On Wednesday, the team announced that it had settled with the U.S. Soccer Federation on a new contract, which provides the players with raises, higher bonuses and better travel accommodations (though it does not guarantee equal pay with the men’s squad). The new deal ends a wage dispute that began when five players filed a federal complaint with the Equal Employment Opportunity Commission last year.
The New York Times reports that the players took control of their pay battle, down to the gritty details. While spread out across the country, team members crafted their demands and arguments in emails, text messages, anonymous surveys and Google documents. And as negotiations intensified with the U.S. Soccer Federation, co-captain Becky Sauerbrunn and defender Meghan Klingenberg would meet with teammates to rehearse what each would say during negotiations and fine tune the details of the contract, down to a single word.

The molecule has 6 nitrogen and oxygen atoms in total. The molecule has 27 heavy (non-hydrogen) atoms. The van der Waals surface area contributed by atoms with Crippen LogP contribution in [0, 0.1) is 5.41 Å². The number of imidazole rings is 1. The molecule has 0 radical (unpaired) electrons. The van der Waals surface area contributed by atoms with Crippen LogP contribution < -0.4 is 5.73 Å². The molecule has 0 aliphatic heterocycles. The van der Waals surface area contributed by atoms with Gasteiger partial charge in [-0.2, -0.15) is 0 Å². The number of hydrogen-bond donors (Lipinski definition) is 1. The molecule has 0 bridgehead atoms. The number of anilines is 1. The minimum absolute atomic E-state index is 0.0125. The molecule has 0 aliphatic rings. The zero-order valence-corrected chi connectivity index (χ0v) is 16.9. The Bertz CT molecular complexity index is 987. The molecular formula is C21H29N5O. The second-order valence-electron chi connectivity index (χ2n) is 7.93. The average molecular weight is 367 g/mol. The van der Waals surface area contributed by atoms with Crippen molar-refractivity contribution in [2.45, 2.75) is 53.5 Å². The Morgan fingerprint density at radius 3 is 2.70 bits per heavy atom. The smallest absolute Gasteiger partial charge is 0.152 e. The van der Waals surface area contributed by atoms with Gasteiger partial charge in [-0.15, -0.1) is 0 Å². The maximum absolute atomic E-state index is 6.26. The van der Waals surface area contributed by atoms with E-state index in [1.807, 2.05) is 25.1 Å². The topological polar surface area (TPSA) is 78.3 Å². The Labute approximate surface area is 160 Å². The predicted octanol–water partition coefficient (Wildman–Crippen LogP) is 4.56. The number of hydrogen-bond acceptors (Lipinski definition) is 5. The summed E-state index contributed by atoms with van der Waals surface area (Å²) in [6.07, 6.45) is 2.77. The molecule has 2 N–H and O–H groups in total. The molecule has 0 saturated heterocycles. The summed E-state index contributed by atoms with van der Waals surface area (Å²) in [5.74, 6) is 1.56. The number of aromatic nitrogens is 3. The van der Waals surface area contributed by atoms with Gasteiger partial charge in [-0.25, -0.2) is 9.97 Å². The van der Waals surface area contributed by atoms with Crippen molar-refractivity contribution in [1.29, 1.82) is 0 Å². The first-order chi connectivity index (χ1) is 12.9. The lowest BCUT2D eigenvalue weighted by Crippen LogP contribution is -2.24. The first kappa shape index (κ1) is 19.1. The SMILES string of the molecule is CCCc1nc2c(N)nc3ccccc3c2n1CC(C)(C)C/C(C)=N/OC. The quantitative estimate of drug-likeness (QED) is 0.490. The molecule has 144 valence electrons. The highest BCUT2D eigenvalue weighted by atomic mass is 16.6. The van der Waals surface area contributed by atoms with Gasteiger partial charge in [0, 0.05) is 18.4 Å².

After firing the team’s union lawyer in December, some players convinced more teammates to join their effort by softening the tone of their argument to “equitable” — rather than equal — pay. U.S. Soccer Federation President Sunil Gulati told the Times those changes helped accelerate the new contract. Last weekend, 16 players — wearing matching team attire — sat in on negotiation sessions, which culminated in the ratified contract.
“I am incredibly proud of this team and the commitment we have shown through this entire process,” U.S. women’s soccer team member Megan Rapinoe said in a statement to the Times. “While I think there is still much progress to be made for us and for women more broadly, I think the W.N.T.P.A. should be very proud of this deal and feel empowered moving forward.”